- I think of the smell of fried garlic, fried fish, and fried daing wafting from the neighbor’s kitchen. (Both because of the close proximity of the homes and because of the hospitality where one is welcomed and expected in the neighbor’s home.)
- I think of barkadas (a group of very close friends), potluck dinners, and LOTS of merienda (mid-afternoon snacks).
- I think of colorful jeepneys, tricycles and the impatient, restless sounds of passing traffic.
- I think of brightly colored bandanas pressed tightly to the noses and mouths of pedestrians.
- I think of the solitary cry of “Taho!!” (a soybean curd beverage) coming from out on the street early in the morning.
- I think of the warm smiles, courtesy, cheerful bantering, and “Hey, Joe!s” of children and locals as I walk through Los Baños.
- I think of wet markets full of fresh pork, chicken, and fish, and stalls brimming with vegetables, mangos, pineapples, and other tropical fruits.
- I think of boys walking with an arm over their buddies’ shoulders and girls walking hand-in-hand.
- I think of a country obsessed with cell phones but rarely see anyone talking on one!
- I think of heat and humidity and rain.
- I think of San Miguel (national beer), fighting cocks, buko pies, and Jollibee.
- I think of ice cream with strange colors and exotic flavors like ube (purple yam), cheese, and macapuno (a soft form of coconut).
- I think of exuberant children everywhere.
My thoughts of the Philippines rarely overlap with common perceptions from those Americans whose knowledge of the archipelago is limited to what appears on television or is printed in the newspaper. Sure, as in any country, there are serious problems in the Philippines. In fact, the problems facing the Philippines are so severe that one must wonder if the country can ever truly overcome them. However, it is my experience that the richness of the culture, the warmth of the people, and the sheer beauty of the land and sea overshadow these problems in my memory.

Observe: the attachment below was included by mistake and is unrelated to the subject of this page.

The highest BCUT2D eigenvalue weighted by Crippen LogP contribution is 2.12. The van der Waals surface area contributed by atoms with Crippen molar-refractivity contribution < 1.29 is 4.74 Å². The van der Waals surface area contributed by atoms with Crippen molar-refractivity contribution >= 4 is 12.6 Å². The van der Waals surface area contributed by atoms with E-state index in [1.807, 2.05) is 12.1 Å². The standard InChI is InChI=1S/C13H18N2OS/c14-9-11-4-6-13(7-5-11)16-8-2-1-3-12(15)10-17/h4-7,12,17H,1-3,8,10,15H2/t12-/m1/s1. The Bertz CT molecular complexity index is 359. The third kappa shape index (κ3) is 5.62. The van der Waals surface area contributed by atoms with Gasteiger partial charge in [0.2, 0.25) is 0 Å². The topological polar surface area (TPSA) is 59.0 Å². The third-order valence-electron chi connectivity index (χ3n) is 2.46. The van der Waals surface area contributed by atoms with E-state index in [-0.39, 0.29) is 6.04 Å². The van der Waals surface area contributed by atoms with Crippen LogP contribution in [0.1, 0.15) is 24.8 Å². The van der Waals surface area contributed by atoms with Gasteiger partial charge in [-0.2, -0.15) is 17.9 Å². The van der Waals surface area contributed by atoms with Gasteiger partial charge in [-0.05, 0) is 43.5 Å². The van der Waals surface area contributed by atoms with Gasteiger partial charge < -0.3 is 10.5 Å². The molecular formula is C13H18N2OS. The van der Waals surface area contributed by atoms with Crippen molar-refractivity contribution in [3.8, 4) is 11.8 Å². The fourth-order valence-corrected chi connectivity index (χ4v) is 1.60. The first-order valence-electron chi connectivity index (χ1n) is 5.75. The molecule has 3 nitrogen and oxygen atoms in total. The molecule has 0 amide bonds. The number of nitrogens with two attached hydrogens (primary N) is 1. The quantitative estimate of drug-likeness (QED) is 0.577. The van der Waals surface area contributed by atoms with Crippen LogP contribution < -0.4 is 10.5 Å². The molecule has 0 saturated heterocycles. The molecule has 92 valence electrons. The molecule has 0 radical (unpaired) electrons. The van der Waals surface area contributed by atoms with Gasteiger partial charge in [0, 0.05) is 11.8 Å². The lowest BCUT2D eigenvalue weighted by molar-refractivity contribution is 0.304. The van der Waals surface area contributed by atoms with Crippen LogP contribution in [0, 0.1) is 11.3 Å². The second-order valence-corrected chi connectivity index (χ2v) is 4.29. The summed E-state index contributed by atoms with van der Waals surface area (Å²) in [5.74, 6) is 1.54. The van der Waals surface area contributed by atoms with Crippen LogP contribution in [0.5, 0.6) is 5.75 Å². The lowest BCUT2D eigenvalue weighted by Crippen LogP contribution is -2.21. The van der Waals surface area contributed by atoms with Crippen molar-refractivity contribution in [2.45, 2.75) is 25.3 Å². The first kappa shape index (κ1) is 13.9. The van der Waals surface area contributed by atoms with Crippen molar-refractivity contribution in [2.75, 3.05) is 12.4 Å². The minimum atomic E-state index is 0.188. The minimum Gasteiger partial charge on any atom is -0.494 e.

I wish that more people in the United States could visit the Philippines and share in a culture and people that have enchanted and embraced me. Better understanding of each culture would ensure close relations and cooperation between two proud nations for the future. Without question, Americans visiting the Philippines would be warmly welcomed and enjoy a destination of great exotic appeal. Such an experience would soon show that the face of the Philippines is revealed not simply the mud and destruction in Leyte, but more importantly in the spirit of the Filipino people, as among those who mourn the loss of loved ones and those who worked tirelessly to free the victims.
Bob R. C. Kemerait, Ph.D.
Department of Plant Pathology
University of Georgia
Rural Development Center, Tifton